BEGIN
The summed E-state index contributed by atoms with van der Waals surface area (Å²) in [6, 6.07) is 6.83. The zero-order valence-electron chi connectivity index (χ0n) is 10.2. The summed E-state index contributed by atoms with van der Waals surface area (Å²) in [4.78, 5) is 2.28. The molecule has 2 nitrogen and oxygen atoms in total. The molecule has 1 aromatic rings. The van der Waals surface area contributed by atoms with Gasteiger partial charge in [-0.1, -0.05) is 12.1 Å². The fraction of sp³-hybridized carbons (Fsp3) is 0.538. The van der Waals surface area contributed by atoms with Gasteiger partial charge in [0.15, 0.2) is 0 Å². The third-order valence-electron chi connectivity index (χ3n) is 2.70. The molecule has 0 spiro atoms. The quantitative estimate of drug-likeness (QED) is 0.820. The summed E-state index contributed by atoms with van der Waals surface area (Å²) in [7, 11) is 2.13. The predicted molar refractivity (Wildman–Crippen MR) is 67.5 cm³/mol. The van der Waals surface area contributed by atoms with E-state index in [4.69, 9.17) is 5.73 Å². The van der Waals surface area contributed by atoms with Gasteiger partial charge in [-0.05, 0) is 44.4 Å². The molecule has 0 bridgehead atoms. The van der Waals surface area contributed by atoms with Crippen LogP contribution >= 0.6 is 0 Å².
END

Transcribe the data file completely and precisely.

The summed E-state index contributed by atoms with van der Waals surface area (Å²) in [6, 6.07) is 6.83. The zero-order valence-electron chi connectivity index (χ0n) is 10.2. The summed E-state index contributed by atoms with van der Waals surface area (Å²) in [4.78, 5) is 2.28. The molecule has 2 nitrogen and oxygen atoms in total. The molecule has 1 aromatic rings. The van der Waals surface area contributed by atoms with Gasteiger partial charge in [-0.1, -0.05) is 12.1 Å². The fraction of sp³-hybridized carbons (Fsp3) is 0.538. The van der Waals surface area contributed by atoms with Gasteiger partial charge in [0.15, 0.2) is 0 Å². The third-order valence-electron chi connectivity index (χ3n) is 2.70. The molecule has 0 spiro atoms. The quantitative estimate of drug-likeness (QED) is 0.820. The summed E-state index contributed by atoms with van der Waals surface area (Å²) in [7, 11) is 2.13. The predicted molar refractivity (Wildman–Crippen MR) is 67.5 cm³/mol. The van der Waals surface area contributed by atoms with E-state index in [4.69, 9.17) is 5.73 Å². The van der Waals surface area contributed by atoms with Gasteiger partial charge in [-0.05, 0) is 44.4 Å². The molecule has 0 bridgehead atoms. The van der Waals surface area contributed by atoms with Crippen LogP contribution >= 0.6 is 0 Å².